Freedoms Bill: What you can do
The Protection of Freedoms Bill requires the automatic deletion of innocent people's records from the DNA and fingerprint databases, and the destruction of all DNA samples. However, GeneWatch believes that there are some important changes that should be made to the Bill, including the deletion of innocent people's police records at the same time as their DNA and fingerprint records.
Records on the Police National Computer (PNC) are now being transferred to the Police National Database (PND). It is estimated that a quarter of the UK population will have records on the PND, including 6 million innocent people. Currently, the Bill does not require these records to be deleted if a person is innocent: they will all be kept to age 100.
If you think there should be changes to the Bill, you can write to or visit your MP : he or she will be voting on the Bill. You can ask your MP to write to the Home Secretary (Theresa May) asking her to ensure that deletion of innocent people's PNC and PND records is included in the Bill.
There is more information explaining what is in the Bill here.
The Government, MPs and Lords can all propose changes (amendments) to the Bill to improve it before it becomes law. GeneWatch has already recommended some changes in our briefing on the Bill and our submission to the Bill Committee.
Black Mental Health UK has also launched a campaign to ensure that Police National Computer (PNC) and Police National Database (PND) records and photographs are deleted at the same time as innocent people's DNA and fingerprint records. You can visit their campaigns page for a draft letter to send to your MP.
Contacting your MP
Changes are more likely to be made to the Bill if MPs hear from lots of people all proposing the same or similar ideas. If you are an innocent person with a record on the DNA database this is your chance to persuade your MP that your police record should be deleted, as well as your DNA and fingerprint records. You may also wish to propose some of the other changes suggested below or in the GeneWatch parliamentary briefing.
For example, if you have a caution or conviction for a minor offence or your child has more than one warning or reprimand, you may wish to persuade your MP that your or your child's records should not be kept for life.
The most effective thing to do is to ring your MP's constituency office and ask to make an appointment to see him or her, but you can also write a letter or send an email.
In your letter or email or when you see your MP you can:
- Tell your MP you welcome the Protection of Freedoms Bill and would like him or her to support the deletion of innocent people's DNA and fingerprint records and destruction of DNA samples.
- Ask your MP to make sure that the Bill is amended to ensure the deletion of police records at the same time as DNA and fingerprint records.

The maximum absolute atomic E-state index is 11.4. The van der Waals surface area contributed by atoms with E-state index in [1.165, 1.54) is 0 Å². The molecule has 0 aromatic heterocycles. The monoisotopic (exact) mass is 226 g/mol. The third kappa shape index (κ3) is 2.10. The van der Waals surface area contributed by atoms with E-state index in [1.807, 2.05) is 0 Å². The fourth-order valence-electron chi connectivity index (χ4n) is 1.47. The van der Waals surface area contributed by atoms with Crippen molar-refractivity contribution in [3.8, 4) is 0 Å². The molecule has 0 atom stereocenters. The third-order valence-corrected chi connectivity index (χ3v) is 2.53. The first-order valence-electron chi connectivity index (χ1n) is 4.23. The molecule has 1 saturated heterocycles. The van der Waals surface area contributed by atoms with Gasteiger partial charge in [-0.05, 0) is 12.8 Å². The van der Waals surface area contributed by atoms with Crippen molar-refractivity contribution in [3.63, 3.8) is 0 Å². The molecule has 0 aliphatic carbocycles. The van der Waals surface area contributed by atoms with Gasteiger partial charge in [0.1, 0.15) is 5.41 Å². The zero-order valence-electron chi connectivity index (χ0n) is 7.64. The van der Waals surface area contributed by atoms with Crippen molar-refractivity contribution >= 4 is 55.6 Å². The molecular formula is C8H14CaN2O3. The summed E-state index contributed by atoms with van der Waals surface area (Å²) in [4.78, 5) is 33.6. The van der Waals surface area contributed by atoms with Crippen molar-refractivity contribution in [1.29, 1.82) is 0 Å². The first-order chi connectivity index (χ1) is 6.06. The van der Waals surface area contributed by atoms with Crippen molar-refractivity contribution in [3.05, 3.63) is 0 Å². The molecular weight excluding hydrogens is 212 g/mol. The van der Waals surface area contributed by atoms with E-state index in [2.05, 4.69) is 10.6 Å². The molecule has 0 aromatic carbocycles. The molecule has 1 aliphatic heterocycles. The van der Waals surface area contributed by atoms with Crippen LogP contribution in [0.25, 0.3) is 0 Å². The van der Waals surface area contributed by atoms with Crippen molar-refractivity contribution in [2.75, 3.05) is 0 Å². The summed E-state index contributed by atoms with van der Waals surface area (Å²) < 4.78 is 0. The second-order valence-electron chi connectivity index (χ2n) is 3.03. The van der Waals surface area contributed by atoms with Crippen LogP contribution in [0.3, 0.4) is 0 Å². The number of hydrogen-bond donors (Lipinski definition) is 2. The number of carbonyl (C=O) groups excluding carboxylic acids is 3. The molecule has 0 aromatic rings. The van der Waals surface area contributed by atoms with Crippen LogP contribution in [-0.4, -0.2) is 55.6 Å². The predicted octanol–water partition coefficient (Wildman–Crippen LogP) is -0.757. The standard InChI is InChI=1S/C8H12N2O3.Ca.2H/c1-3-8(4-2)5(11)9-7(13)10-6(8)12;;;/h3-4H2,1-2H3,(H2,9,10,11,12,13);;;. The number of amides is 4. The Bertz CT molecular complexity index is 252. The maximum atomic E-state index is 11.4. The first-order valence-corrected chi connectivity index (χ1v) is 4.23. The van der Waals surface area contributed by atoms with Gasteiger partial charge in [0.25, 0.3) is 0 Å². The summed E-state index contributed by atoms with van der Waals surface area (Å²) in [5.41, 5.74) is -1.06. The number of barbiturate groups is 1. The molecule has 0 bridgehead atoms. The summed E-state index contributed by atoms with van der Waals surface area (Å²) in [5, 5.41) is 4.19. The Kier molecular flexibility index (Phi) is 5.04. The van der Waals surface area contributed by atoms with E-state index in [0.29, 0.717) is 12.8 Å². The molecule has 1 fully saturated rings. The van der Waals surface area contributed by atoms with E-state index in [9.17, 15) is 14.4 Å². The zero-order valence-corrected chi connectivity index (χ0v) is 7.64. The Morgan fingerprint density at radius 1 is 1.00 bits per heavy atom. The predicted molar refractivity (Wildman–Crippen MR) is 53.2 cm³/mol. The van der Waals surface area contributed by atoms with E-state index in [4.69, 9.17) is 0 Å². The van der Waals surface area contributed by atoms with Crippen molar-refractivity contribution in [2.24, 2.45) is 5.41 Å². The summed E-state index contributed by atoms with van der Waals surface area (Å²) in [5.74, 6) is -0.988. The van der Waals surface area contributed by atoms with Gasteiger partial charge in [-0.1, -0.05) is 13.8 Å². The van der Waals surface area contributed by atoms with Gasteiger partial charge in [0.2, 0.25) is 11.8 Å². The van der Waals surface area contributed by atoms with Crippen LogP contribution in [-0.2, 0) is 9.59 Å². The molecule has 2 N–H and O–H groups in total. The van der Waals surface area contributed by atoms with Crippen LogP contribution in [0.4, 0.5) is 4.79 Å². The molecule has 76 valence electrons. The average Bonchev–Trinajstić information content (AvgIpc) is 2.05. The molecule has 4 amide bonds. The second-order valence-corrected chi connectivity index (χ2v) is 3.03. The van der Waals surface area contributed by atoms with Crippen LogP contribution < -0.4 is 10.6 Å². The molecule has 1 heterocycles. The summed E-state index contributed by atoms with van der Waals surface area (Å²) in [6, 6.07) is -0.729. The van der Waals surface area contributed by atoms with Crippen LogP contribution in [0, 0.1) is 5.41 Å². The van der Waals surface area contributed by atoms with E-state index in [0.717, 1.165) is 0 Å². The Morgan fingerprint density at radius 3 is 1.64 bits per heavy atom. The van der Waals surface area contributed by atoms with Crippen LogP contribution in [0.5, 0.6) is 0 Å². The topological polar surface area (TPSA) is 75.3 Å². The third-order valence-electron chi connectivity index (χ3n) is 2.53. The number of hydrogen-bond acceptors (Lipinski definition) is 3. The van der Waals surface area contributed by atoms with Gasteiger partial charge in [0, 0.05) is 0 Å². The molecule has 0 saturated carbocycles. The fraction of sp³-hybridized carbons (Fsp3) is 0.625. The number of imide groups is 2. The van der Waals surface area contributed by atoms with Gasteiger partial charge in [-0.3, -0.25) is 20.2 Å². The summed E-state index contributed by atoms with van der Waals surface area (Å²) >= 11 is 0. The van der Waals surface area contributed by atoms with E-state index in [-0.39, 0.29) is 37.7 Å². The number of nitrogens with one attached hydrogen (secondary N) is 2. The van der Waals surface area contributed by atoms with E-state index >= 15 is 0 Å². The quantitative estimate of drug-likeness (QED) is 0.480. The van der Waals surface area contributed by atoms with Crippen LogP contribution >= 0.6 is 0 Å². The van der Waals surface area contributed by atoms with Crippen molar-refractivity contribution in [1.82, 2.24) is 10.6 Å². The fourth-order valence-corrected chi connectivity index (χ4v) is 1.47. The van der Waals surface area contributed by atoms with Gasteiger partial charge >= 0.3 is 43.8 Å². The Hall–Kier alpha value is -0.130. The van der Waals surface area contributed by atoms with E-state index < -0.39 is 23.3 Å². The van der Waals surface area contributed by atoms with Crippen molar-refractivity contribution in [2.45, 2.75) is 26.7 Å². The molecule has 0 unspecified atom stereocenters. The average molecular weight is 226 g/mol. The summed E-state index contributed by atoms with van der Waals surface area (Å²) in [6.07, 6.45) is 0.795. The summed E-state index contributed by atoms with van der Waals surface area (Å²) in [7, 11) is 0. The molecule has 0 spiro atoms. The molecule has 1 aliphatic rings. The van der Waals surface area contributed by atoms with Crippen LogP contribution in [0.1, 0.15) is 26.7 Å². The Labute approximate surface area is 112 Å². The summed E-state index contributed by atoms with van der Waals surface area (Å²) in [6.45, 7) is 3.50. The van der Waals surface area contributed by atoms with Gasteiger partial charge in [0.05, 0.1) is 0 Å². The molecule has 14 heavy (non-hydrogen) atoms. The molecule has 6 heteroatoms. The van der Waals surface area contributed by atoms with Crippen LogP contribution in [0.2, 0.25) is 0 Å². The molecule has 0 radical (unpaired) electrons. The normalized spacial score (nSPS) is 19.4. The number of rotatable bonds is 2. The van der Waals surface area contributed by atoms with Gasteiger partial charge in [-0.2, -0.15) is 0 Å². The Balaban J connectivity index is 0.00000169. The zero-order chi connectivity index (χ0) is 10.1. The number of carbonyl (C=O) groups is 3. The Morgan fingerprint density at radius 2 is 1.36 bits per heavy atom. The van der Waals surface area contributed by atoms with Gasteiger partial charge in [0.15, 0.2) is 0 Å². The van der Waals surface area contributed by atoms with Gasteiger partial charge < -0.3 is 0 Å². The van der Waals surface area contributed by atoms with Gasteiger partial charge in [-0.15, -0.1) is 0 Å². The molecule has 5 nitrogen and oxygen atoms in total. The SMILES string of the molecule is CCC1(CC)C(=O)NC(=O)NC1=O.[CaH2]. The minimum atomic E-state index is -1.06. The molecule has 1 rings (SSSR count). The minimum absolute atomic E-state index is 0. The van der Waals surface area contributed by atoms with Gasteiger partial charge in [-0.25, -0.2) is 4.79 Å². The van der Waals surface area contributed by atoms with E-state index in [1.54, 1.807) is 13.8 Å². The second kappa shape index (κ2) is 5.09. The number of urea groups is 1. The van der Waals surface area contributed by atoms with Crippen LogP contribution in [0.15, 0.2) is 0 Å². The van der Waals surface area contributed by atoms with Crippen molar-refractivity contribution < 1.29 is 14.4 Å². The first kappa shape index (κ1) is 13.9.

- Ask your MP to support any other changes that you wish to see.
Here are some suggestions for changes you can propose:
- In GeneWatch's view, the most important omission from the Bill is that it does not require police records to be deleted at the same time as DNA and fingerprint records. This is a major concern because police records can be used to refuse someone a visa or a job. If you agree, you should tell your MP that records on the Police National Computer and Police National Database should be included in Clause 1 of the Bill. There is more information about police records here.
- Another controversial proposal in the Bill is that the police can keep anyone's DNA and fingerprint records for reasons of national security. This can only be done for two years at a time but it can be renewed indefinitely. If you are concerned about this you should tell your MP: this is Clause 9 of the Bill.
- The Bill also treats people who have been given cautions, reprimands and warnings the same as people who have been convicted by a court. This means adults with a single caution and children with more than one reprimand or warning will have their records kept indefinitely. GeneWatch believes this is a excessive and has proposed a five-year retention time for cautions and two years for reprimands and warnings. This is in Clause 18 of the Bill.
- Clause 7 of the Bill removes the DNA and fingerprint records of children convicted of a single minor offence after 5 years. However, adults convicted of a single minor offence will have their records kept indefinitely. GeneWatch has suggested that similar rules should also apply to adults convicted of a single minor offence but that the retention time should be ten years for adults (compared to five years for children).
You can of course make different proposals for changes if you wish.
For the first time, members of the public were able comment on the proposals in the Bill online. Comments closed on 7th March but you can read what people said here.